Armed with a 65-pound backpacked husky to my left, my unsecured iPod swinging around in one pocket and house keys in the other and my sunglasses loosely hanging off my head, I was off. I knew immediately that I’d made a huge mistake. I’d brought to much, been overly prepared for the journey ahead.
My iPod, a fun idea at first, flew out of my pocket every time Vin lunged forward to sniff at another patch of grass. I’d have to adjust my sunglasses, which jostled at the unsteady pace and grab at my keys, to make sure they hadn’t been lost in the tussle. I’d picked out a special soundtrack to bring along for the ride, but with the sound turned down too low, I felt I was doing Neutral Milk Hotel a disservice, and turned up high, I felt like I’d lost one of the senses I’d come to rely on so heavily during our walks — my sense of sound. I couldn’t hear the birds chirping — a highly coveted noise in March, which signals the beginning of spring and life — and perhaps more importantly, I couldn’t hear bikes or cars or voices of those around me. The music, meant to free my mind, was preventing Vin and I from walking to the same beat — something we’ve pretty much mastered with our runs.
I was frustrated that this scheme I’d cooked up to take Vin around Highland Park for an evening walk would not be the highlight-of-existence experience I’d hoped for. Vin kept stopping and starting, pulling forward and then off to the side, lunging toward the street and then off into a bush. “What was wrong with him?” I thought to myself. It was like we weren’t connecting, weren’t jiving. This was beginning to feel more like a failed adventure than like a calming end-of-the-week, time-to-clear-my-mind reward. I yanked the leash and pulled Vin near, hoping he’d fall in line with my steps, but I soon realized that I, too, was distracted and out of sync.
It wasn’t Vin that was the problem — it was us. And really, it was me. Maybe this wasn’t going to be the relaxing walk I’d saddled up for. I resolved to work toward fixing it, right then and there. I stood up straight, rolled my shoulders back, began taking deep breathes and scanning the horizon ahead of me, for upcoming obstacles to anticipate. There — an unruly dog up ahead, and there — a group of kids drawing on the sidewalk. Okay, now I was in it. Seeing, feeling, doing. No time to have my head in the clouds. I had to be focused on the task, and I really needed to calm my mind if I was going to get anything positive out of this experience.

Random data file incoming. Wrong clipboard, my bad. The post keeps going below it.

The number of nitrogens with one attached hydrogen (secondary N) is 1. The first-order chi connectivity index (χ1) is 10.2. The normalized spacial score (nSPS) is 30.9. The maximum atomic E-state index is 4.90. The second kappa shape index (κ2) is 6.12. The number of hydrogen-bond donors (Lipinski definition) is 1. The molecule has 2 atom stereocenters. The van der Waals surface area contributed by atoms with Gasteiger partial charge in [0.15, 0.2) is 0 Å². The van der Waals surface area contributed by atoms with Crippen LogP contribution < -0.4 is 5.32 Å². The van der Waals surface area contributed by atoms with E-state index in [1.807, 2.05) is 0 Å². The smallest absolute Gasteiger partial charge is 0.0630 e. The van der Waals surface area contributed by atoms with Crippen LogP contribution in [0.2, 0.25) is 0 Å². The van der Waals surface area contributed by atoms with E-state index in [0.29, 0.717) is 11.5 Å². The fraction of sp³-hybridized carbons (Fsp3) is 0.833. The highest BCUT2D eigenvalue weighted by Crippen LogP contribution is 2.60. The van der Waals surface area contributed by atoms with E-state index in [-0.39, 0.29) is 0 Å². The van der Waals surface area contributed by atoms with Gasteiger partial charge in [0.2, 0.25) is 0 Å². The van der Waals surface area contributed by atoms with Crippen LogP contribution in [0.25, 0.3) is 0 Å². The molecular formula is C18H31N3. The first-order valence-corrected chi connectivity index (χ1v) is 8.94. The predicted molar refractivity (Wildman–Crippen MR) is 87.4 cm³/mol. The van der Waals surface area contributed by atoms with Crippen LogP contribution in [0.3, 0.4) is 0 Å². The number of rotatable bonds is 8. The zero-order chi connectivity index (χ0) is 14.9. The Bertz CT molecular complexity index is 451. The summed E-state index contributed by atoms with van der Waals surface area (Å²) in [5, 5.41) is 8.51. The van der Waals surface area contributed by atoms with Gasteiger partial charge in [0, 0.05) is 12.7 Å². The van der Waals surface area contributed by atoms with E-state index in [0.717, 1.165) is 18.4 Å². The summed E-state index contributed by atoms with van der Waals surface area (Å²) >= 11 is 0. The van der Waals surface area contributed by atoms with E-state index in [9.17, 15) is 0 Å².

Was it too much to see this as a spiritual journey, as a moment to invest in, and to work toward perfecting? Pre-Zen Center retreat experience, I’d have thought comparing a walk with my dog to embarking on a quest toward enlightenment would have sounded loaded and extreme, or too spacey and esoteric to ever want to admit to others, at the very least. Lucky for me, I’m slowly but surely moving into a post-Zen Center state of mind. What did I take away from my seven-hour retreat last weekend, many people ask? The answer — a better understanding of myself, and of how shed my fixation on not my words and thoughts to get more attuned to my feelings and actions. The Inner Me, which I’ve always allowed to be muddled with qualifying statements and comparisons and long, circular talks about “me”, becomes so clear and obvious, when you look at it straight on.
And as I quickly realized during my over-accessorized walk, it’s not preparing or planning that gets you to an enlightened state of mind. It’s simply being. It’s seeing every moment, even a short trek around the block with your pup, as a moment filled with infinite possibilities for gaining a better understanding of yourself. That’s what the Rochester Zen Center did for me. It didn’t change my mind — it opened me up to listening to it, more fully, deeply, and truly. And for that, I am truly grateful.
- The Tao of Who? Pooh? Naw, the Tao of You (bridefied.wordpress.com)